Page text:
Sep 30, 201310:59 AMPoint of View

Sketches on the Connectivity of Art: Part 2

Sketches on the Connectivity of Art: Part 2

Sou Fujimoto, 'Serpentine Gallery Pavillion', 2013

Courtesy Studio Cyrille Thomas

(page 1 of 3)

I’m obsessed with noise. All kinds of noise—from meticulously created noise by sound artists to acoustic occurrences that happen by accident in everyday life. I’m constantly checking EBay for obscure limited edition noise tapes from the Japanese underground to add to my immense collection. I keep my ears open and record grey sound on my iPhone on the way home. I tune in on a set of batteries’ dying breath as the jingle of my daughter's toy distorts to a lingering scratch, or when the frizzy sound of a subway conductor’s PA system mixes with the metal on metal screeching of the rails.

For years now, noise has cast a seductive spell on me. I‘m hooked and, like any perfect addiction, this one offers no reward but the craving of more. Musically, I love quiet noise, the John Cage kind, electronically composed noise a la Xenakis, Parmegiani or Merzbow power chaos, improvised guitar freak-outs, noise the way Haino Keiji does it, looped low-fi tape noise from the great Maurizio Bianchi, and straight up industrial field recordings. My senses fall for elegant, polished noise that creates a solid monolithic form: heavy as steel, yet smooth and solid as an obsidian stone. Whimsical, graphite-thin and unstable; then pointy, accelerated and cutting; noise that’s round and light as a feather.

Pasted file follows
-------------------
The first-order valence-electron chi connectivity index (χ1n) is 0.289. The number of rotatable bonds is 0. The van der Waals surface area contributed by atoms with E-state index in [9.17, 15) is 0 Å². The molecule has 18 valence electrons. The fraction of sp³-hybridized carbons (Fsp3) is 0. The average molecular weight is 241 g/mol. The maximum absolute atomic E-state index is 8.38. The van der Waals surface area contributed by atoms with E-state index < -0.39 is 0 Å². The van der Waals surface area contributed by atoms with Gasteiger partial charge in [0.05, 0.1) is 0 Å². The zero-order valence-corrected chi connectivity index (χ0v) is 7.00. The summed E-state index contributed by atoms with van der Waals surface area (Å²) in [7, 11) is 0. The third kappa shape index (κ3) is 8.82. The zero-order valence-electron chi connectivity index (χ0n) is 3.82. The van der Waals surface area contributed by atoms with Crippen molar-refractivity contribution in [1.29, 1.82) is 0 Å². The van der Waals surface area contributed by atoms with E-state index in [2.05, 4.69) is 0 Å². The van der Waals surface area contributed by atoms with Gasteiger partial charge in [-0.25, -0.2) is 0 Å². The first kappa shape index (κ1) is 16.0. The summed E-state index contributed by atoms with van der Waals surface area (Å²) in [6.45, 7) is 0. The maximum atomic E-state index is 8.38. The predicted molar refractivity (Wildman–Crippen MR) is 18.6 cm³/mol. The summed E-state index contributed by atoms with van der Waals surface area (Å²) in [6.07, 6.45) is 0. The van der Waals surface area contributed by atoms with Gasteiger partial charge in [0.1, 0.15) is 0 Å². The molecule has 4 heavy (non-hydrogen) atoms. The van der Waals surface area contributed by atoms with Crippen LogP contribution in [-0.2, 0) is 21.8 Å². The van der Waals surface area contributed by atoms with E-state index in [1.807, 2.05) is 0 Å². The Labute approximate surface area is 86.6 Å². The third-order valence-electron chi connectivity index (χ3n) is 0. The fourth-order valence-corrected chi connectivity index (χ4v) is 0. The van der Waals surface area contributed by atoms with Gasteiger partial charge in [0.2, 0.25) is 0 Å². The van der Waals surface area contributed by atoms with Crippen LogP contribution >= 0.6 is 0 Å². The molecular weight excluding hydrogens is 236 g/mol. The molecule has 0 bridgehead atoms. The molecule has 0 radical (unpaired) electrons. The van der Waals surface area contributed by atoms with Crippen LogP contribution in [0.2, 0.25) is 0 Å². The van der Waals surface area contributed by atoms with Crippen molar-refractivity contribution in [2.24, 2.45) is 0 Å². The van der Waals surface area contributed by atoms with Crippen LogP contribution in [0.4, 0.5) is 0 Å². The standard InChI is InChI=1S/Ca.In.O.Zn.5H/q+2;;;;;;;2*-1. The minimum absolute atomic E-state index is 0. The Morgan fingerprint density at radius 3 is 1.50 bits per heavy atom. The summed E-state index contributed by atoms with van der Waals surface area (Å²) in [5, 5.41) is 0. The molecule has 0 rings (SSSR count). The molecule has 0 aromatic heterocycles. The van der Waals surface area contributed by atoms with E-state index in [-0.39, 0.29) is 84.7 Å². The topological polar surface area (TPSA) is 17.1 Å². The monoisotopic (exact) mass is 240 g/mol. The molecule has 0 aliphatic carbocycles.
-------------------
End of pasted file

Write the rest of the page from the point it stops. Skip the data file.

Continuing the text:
Marco Fusinato, 'Mass Black Implosion (Shaar, Iannis Xenakis)', 2012

Courtesy Marco Fusinato and Anna Schwartz Gallery, Melbourne & Sidney

When it comes to noise, it’s all about flatness and the removal of emotional perspective. Noise by definition means "unwanted sound"—a void in our realm of senses that, like a black hole, offers no form or scale. It could be eternally deep or minutely thin. It is in many ways the closest manifestation to physicality that sound can have. Context and content-free, it is pure. It exists by itself away from our harmonics and rationales. If white is nothingness, noise is everything. All spaces filled solid and occupied, blocking all communication in its way.

Rick Owens, 'Half Box Chair', 2011

Courtesy Salon 94

Noise is today’s refuge. In a time where all white space is in danger of being occupied, and purity in art and life is scarce, noise brings all communication to a halt. It’s the final word before absolute silence. It leaves no room to be protected, no freedom to be fought for. Like stepping into an explosion of senses, a blasting wave that carries you away, noise is today’s most contemporary soundtrack.

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